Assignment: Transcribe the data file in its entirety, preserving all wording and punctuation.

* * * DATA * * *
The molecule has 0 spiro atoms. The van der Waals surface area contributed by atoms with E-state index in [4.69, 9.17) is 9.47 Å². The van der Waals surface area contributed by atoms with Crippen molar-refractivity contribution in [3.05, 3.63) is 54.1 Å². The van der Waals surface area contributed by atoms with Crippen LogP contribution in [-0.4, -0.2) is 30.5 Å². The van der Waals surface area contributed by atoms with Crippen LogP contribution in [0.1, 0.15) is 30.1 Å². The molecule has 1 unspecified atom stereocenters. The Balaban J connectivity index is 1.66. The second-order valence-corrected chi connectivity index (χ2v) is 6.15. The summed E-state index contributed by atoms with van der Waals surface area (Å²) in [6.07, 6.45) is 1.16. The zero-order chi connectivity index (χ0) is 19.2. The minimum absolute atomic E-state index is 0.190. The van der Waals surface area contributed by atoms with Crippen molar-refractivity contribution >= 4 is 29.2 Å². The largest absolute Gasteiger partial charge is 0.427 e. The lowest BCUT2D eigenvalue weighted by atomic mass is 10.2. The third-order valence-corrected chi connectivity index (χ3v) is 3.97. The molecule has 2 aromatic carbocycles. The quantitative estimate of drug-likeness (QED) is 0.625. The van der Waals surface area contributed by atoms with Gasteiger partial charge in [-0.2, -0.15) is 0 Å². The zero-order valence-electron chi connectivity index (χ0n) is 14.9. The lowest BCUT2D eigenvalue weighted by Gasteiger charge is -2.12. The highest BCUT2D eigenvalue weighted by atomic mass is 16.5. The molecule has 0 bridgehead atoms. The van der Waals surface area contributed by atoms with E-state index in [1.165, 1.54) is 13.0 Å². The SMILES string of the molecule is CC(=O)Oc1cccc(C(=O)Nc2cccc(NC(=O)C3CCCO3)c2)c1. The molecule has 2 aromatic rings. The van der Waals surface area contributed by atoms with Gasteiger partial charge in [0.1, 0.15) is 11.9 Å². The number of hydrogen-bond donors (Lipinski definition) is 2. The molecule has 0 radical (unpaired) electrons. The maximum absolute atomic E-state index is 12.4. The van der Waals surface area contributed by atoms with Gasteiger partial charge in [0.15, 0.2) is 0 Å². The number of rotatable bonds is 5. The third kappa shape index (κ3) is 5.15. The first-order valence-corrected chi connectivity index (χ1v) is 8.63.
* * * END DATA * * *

The molecule has 0 spiro atoms. The van der Waals surface area contributed by atoms with E-state index in [4.69, 9.17) is 9.47 Å². The van der Waals surface area contributed by atoms with Crippen molar-refractivity contribution in [3.05, 3.63) is 54.1 Å². The van der Waals surface area contributed by atoms with Crippen LogP contribution in [-0.4, -0.2) is 30.5 Å². The van der Waals surface area contributed by atoms with Crippen LogP contribution in [0.1, 0.15) is 30.1 Å². The molecule has 1 unspecified atom stereocenters. The Balaban J connectivity index is 1.66. The second-order valence-corrected chi connectivity index (χ2v) is 6.15. The summed E-state index contributed by atoms with van der Waals surface area (Å²) in [6.07, 6.45) is 1.16. The zero-order chi connectivity index (χ0) is 19.2. The minimum absolute atomic E-state index is 0.190. The van der Waals surface area contributed by atoms with Crippen molar-refractivity contribution >= 4 is 29.2 Å². The largest absolute Gasteiger partial charge is 0.427 e. The lowest BCUT2D eigenvalue weighted by atomic mass is 10.2. The third-order valence-corrected chi connectivity index (χ3v) is 3.97. The molecule has 2 aromatic carbocycles. The quantitative estimate of drug-likeness (QED) is 0.625. The van der Waals surface area contributed by atoms with Gasteiger partial charge in [-0.2, -0.15) is 0 Å². The zero-order valence-electron chi connectivity index (χ0n) is 14.9. The lowest BCUT2D eigenvalue weighted by Gasteiger charge is -2.12. The highest BCUT2D eigenvalue weighted by atomic mass is 16.5. The molecule has 0 bridgehead atoms. The van der Waals surface area contributed by atoms with E-state index in [1.165, 1.54) is 13.0 Å². The SMILES string of the molecule is CC(=O)Oc1cccc(C(=O)Nc2cccc(NC(=O)C3CCCO3)c2)c1. The molecule has 2 aromatic rings. The van der Waals surface area contributed by atoms with Gasteiger partial charge in [0.1, 0.15) is 11.9 Å². The number of hydrogen-bond donors (Lipinski definition) is 2. The molecule has 0 radical (unpaired) electrons. The maximum absolute atomic E-state index is 12.4. The van der Waals surface area contributed by atoms with Gasteiger partial charge in [0.15, 0.2) is 0 Å². The number of rotatable bonds is 5. The third kappa shape index (κ3) is 5.15. The first-order valence-corrected chi connectivity index (χ1v) is 8.63.